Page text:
In view of the high incidence of pericarditis recurrence and PPS there is a need for effective treatment in order to prevent recurrence and improve quality of life. While the administration of anti-inflammatory drugs, such as non-steroidal anti-inflammatory drugs (NSAID) or aspirin, has traditionally represented the mainstay of the standard therapy, including the abstinence from physical stress [12], colchicine has found in the last two decades its place in the treatment armamentarium and is being used as a standard treatment because of its anti-inflammatory action [13]. In the latest 2015 ESC Guidelines for the diagnosis and management of pericardial diseases, colchicine is recommended as first-line therapy for acute and recurrent pericarditis, as well as for the acute treatment of PPS [3].

In view of the lately increasing evidence, we carried out an updated meta-analysis of randomized trials to evaluate the efficacy and safety of colchicine in the prevention and treatment of pericarditis and of PPS.

Methods

Search strategy and selection criteria

Electronic searches were carried out using Medline (via PubMed), the Cochrane Library Embase and Web of Science following the PRISMA (Preferred Reporting Items for Systematic Reviews and Meta-Analyses) statement [14]. We combined the following key words / MeSH terms to identify the publications in the following query: “pericarditis OR pericardial effusion AND colchicine”. The literature search was conducted using EndNote Version X7.4 (Thomson Reuters), and after exclusion of duplicates resulted in 361 records. We applied the following inclusion criteria: studies investigating ≥10 patients with clinically pericarditis or post-pericardiotomy syndrome in which colchicine was compared against placebo. We excluded publications referring to only animal experiments or in vitro experiments, human studies on ≤ 10 patients, case reports, congress reports, review articles, editorial letters, and publications written in languages other than English or German. The databases were searched by 2 independent reviewers (LLL and MN). The searches were reviewed by AGR. There were no discrepancies between the reviewers regarding the identified and classified literature. The retrieved studies and references were reviewed for relevance by using title and abstract. The full publications that met the above-mentioned criteria were retrieved and included in the analysis.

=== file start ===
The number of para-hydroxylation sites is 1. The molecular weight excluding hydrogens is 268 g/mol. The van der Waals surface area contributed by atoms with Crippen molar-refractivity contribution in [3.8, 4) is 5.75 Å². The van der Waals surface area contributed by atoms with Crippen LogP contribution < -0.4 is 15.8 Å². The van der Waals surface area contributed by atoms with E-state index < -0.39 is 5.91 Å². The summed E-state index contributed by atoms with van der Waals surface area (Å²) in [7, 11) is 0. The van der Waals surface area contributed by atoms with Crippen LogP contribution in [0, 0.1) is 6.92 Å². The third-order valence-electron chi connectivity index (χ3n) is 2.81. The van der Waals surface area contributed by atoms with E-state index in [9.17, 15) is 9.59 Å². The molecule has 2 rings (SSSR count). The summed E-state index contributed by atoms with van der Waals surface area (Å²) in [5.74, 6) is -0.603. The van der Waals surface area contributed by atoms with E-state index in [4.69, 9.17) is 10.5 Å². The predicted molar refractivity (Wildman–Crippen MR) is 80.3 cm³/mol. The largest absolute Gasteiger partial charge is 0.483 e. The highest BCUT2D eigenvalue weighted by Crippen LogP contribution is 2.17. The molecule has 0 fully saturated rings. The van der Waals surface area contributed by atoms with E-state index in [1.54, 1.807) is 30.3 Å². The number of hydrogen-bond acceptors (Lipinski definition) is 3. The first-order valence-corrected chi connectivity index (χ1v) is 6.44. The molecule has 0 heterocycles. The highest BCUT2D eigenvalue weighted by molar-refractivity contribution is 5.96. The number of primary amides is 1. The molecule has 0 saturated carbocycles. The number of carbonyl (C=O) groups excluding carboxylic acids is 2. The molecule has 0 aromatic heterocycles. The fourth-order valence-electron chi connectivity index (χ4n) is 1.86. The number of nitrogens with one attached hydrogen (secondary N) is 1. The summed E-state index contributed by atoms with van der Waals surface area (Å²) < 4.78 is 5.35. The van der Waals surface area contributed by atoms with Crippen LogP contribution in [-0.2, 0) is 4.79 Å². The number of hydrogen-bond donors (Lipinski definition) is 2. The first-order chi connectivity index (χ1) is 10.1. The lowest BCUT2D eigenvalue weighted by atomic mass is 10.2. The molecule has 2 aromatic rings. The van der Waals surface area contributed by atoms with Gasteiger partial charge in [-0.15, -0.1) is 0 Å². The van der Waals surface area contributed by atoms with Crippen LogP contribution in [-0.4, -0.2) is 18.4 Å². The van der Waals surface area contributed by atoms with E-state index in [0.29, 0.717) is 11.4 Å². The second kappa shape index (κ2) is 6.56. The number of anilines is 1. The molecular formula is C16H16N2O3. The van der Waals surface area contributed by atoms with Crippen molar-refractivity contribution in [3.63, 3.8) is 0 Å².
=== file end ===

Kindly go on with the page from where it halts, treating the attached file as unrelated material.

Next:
The primary aim of the study was to determine the efficacy of colchicine in the treatment and prevention of pericarditis and PPS. The secondary aim was the efficacy of colchicine in reducing the rehospitalization rate, symptom persistence after 72 h as well as the safety and adverse effects of colchicine treatment.

Data extraction from the selected publications

Data regarding study characteristics, publication year, randomization mode, allocation concealment, blinding, intention-to-treat analysis, patient demographics and clinical characteristics, treatment indication and duration, colchicine dose, study and follow-up duration, clinical outcomes including pericarditis recurrence, re-hospitalizations, persistence of symptoms after 72 h and adverse effects were recorded.

Assessment of study quality